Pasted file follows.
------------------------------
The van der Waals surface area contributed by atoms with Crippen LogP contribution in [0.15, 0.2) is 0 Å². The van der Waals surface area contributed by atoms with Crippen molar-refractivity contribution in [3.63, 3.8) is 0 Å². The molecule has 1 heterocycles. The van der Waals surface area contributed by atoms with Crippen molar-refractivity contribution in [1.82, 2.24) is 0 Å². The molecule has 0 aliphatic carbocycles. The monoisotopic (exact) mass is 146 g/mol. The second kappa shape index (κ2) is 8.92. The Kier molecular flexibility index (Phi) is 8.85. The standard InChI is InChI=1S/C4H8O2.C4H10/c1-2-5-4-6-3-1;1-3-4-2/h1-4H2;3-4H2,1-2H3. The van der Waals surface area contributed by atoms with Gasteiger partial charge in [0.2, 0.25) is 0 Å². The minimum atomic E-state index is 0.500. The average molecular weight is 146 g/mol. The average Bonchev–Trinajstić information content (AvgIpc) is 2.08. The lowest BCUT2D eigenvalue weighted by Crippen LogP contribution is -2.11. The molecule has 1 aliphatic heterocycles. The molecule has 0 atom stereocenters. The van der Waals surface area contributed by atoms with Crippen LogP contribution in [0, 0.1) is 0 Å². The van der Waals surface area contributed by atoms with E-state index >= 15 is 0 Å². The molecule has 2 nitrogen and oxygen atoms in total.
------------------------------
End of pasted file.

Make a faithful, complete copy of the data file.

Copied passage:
The van der Waals surface area contributed by atoms with Crippen LogP contribution in [0.15, 0.2) is 0 Å². The van der Waals surface area contributed by atoms with Crippen molar-refractivity contribution in [3.63, 3.8) is 0 Å². The molecule has 1 heterocycles. The van der Waals surface area contributed by atoms with Crippen molar-refractivity contribution in [1.82, 2.24) is 0 Å². The molecule has 0 aliphatic carbocycles. The monoisotopic (exact) mass is 146 g/mol. The second kappa shape index (κ2) is 8.92. The Kier molecular flexibility index (Phi) is 8.85. The standard InChI is InChI=1S/C4H8O2.C4H10/c1-2-5-4-6-3-1;1-3-4-2/h1-4H2;3-4H2,1-2H3. The van der Waals surface area contributed by atoms with Gasteiger partial charge in [0.2, 0.25) is 0 Å². The minimum atomic E-state index is 0.500. The average molecular weight is 146 g/mol. The average Bonchev–Trinajstić information content (AvgIpc) is 2.08. The lowest BCUT2D eigenvalue weighted by Crippen LogP contribution is -2.11. The molecule has 1 aliphatic heterocycles. The molecule has 0 atom stereocenters. The van der Waals surface area contributed by atoms with Crippen LogP contribution in [0, 0.1) is 0 Å². The van der Waals surface area contributed by atoms with E-state index >= 15 is 0 Å². The molecule has 2 nitrogen and oxygen atoms in total.